Look homeward angel
Thursday, October 11th, 2007
I just finished Look Homeward Angel. I originally picked up the book because several people had mentioned that it features a crazed itinerant real estate speculator. I loved its passion, rambling poetry, panoramas of Asheville and Chapel Hill, street scenes from 1910-1920, train-rides and lungers, and, most of all, for its many characters.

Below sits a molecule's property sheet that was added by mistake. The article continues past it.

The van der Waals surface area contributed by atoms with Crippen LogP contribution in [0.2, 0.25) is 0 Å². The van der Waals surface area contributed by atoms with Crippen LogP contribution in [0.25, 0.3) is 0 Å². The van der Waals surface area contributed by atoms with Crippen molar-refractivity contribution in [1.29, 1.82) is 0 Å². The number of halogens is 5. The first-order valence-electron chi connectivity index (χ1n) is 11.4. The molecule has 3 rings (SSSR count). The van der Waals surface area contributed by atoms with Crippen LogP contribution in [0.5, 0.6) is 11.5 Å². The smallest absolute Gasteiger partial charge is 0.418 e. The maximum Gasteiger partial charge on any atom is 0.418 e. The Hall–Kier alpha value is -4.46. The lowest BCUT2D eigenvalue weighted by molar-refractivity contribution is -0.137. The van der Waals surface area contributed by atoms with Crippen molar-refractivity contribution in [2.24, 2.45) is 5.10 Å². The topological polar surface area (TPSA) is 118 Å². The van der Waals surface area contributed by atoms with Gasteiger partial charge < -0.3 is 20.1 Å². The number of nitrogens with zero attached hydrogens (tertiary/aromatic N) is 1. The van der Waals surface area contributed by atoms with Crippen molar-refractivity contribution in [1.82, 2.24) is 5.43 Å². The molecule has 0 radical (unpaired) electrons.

With its diet of quotidian family life-scenes, cameos of town characters, and recurrent musings about the passage of life and time, the book recalls Thornton Wilder’s Our Town; the connection grows undeniable when you hit the closing scene and find the main character conversing with his beloved, recently deceased brother, and then walking into the graveyard overlooking town to reflect on the difference between the living and dead.
I went to bed wondering, who borrowed from whom? Turns out Wilder wrote his book in the thirties after Wolfe’s book dominated the literary scene.